This Sunday, Meryl Streep is in with a chance of winning her third Academy Award, following a record-breaking 16th nomination for Julie and Julia. Despite the extraordinary amount of goodwill towards Meryl Streep throughout the industry and the general public, the question has cropped up repeatedly amongst awards chatterers: does she really need three Oscars? Why bother awarding an actress who is already acclaimed as the greatest of her generation, whose career at 60 is in such rude health it is positively obscene? Here’s why.
Let’s start by stating my belief that the Academy Awards hold virtually no value as a barometer of the “best” films and performances of any given year. For me, an Oscar only has value as a kind of institutional endorsement from the film industry. To paraphrase Sally Field in accepting her second Best Actress award (yes, Meryl is currently tied for awards with Sally Field – another reason she must win), an Oscar can say to the recipient “We like you”. And when the recipient is, say, Dustin Lance Black for the screenplay to Milk, being told you are liked can be a powerful thing.
How does this apply to this year’s race? The slight front-runner as things stand is Sandra Bullock, for her work in The Blind Side. There are few who think hers is the best female performance of the year, but the film has been a $250 million-grossing phenomenon in the US, while Bullock’s The Proposal has just made $314 million worldwide. To put it bluntly, Sandra has made a shedload of money for Hollywood this year, and thanks to her perfectly decent performance in The Blind Side, they have a chance to say thank you. The nearest parallel is Julia Roberts’ win for Erin Brockovich in 2001, which beat Ellen Burstyn’s acclaimed performance in Requiem for a Dream.
Two potential upsetters in the race are Gabourey Sidibe, nominated for her work in Precious, and Carey Mulligan, BAFTA-winning star of An Education. (The fifth nominee, Helen Mirren, stands no chance). Wouldn’t it be preferable to see either of these young actresses be told “We like you” in front of hundreds of millions of viewers? Sidibe, because she is playing a character whose narrative seldom appears in mainstream culture, and the award might send out some kind of message that there is room for these stories to be told. Or Mulligan because she is on the verge of becoming a breakthrough leading lady, and the award could open as many doors for her as it seems to have done for 2008 winner Marion Cotillard.
No – I want the Best Actress statuette to go to Meryl Streep. She doesn’t “need” the award in terms of her career, but then the Academy Award has never been a reliable guarantor of fulfilling future employment. For every Marion Cotillard, there is a Helen Hunt (and let’s not even discuss Cuba Gooding Jr…). For me, an Oscar is not about the future but the moment itself. The opening of the envelope and the ensuing acceptance speech. On these grounds, I have no doubt it should be Meryl’s moment.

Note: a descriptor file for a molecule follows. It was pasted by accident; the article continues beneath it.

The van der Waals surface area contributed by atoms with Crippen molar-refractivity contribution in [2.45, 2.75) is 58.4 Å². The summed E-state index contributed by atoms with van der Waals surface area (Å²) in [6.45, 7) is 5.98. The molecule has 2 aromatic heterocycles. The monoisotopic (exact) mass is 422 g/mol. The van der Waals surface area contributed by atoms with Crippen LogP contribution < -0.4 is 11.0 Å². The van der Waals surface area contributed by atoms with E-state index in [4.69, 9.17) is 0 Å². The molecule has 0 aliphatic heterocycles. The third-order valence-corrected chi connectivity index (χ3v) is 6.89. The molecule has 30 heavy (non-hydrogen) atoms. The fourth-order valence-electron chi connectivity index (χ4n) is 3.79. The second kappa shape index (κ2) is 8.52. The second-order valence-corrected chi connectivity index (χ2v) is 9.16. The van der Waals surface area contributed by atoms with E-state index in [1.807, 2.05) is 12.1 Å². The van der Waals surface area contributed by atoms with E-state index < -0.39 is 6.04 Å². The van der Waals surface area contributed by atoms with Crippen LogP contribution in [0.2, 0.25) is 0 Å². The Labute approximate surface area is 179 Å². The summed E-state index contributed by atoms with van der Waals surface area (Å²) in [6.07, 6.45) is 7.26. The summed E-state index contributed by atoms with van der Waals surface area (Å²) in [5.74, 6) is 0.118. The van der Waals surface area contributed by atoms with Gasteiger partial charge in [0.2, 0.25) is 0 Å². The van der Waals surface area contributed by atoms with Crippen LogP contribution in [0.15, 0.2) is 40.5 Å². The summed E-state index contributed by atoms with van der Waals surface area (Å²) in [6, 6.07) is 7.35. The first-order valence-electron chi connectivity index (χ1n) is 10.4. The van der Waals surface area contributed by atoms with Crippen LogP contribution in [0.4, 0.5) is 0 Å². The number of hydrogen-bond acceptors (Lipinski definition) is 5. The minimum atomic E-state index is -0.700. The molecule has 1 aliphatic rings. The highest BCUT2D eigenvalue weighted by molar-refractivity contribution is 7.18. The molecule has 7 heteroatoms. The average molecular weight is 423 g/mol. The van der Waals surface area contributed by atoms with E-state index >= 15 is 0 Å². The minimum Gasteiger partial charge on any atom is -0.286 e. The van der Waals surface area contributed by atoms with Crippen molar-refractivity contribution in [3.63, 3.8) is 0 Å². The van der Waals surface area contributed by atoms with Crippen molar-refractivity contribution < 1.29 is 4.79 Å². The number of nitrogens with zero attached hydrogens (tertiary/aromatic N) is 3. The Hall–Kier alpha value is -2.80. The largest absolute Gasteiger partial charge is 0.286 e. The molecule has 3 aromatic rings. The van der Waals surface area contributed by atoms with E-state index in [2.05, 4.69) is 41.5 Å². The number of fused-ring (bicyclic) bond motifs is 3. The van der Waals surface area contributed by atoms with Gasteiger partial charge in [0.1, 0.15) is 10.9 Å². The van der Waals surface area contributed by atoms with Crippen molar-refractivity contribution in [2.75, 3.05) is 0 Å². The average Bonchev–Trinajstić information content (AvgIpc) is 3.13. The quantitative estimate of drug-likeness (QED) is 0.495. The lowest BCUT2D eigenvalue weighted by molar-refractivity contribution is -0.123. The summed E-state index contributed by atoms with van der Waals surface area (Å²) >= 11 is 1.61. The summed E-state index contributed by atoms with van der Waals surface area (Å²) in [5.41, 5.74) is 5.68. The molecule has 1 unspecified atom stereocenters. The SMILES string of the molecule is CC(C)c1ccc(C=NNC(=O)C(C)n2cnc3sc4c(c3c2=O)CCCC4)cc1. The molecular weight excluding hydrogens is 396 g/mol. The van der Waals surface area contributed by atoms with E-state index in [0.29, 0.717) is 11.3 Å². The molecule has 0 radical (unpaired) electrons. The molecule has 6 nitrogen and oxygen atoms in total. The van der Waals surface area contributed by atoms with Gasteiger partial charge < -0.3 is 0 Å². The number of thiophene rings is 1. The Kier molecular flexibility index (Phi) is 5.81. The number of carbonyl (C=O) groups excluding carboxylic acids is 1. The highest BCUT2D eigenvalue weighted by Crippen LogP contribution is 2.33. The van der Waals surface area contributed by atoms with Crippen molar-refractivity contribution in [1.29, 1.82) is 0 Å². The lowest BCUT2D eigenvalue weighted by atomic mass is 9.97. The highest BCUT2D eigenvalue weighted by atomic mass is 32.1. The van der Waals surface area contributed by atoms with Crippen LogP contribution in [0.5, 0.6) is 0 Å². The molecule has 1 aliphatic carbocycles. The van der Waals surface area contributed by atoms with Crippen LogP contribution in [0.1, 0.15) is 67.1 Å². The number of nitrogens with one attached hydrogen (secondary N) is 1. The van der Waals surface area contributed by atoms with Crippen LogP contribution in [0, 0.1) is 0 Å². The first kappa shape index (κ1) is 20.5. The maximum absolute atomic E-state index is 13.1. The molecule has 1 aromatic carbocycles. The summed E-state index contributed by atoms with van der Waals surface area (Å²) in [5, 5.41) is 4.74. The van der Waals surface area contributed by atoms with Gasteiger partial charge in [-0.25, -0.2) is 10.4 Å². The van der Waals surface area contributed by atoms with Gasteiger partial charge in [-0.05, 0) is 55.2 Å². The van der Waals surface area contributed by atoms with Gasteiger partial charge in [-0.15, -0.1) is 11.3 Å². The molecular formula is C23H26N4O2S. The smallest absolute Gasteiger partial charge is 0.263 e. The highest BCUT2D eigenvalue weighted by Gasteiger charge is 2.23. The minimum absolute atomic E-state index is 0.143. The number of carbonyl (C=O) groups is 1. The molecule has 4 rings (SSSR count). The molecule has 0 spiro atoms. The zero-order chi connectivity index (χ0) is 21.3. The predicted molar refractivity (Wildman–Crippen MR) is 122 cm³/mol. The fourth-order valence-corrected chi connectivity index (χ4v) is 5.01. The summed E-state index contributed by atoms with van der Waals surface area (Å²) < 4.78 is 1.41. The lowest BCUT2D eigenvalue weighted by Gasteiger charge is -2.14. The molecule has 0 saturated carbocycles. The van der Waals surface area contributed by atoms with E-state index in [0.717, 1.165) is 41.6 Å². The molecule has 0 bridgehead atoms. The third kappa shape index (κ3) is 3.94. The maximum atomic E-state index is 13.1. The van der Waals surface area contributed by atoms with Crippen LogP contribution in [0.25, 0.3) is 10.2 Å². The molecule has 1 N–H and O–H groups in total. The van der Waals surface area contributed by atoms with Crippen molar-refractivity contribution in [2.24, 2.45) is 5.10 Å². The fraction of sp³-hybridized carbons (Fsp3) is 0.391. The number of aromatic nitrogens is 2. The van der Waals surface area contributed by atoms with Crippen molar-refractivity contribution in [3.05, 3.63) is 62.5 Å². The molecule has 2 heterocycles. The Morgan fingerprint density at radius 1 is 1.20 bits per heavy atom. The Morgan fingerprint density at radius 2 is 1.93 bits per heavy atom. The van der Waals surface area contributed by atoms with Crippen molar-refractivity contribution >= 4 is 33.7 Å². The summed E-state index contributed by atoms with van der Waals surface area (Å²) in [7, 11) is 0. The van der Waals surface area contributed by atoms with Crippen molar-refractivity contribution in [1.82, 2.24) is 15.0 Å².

If anyone is All About The Acting it is Meryl Streep, but my god does the woman know how to receive an award. She always gives vocal support to female actors and directors with a lower profile than herself (witness her screaming “Give this woman a movie!” in reference to Viola Davis during her 2009 Critics Choice acceptance speech). She also knows how to make the moment Not Just About Her – following her Golden Globe win for The Devil Wears Prada, her exhortation to movie-goers to demand a wider variety of films from their local cinema managers is the kind of thing that might, somewhere, have inspired one or two people to do exactly that. Finally, she is quite simply very, very funny. Amid all the tub-thumping, tears and po-faced solemnity we are dealt at awards shows, a few minutes of Meryl would be a breath of fresh air.
What other 60 year old could have been cast as George Clooney’s wife in Fantastic Mr Fox without some tremendous sniping? Her celebration of mature sexual desire in It’s Complicated, meanwhile, was even more quietly empowering. And then, of course, there is her delectable performance in Julie and Julia. In short, Meryl Streep deserves more than mere gushing from idiots like me. You may think me trivial for not even bothering to discuss the actual performances of the nominees, or ponder which may be “the best”. But in a year when Tilda Swinton was not nominated for Julia, nor Abbie Cornish for Bright Star, I don’t think performance appraisal is what this game is about. Regardless, the Oscars retain a purpose. And for me, that purpose will be best fulfilled with a win for Ms Streep on Sunday night.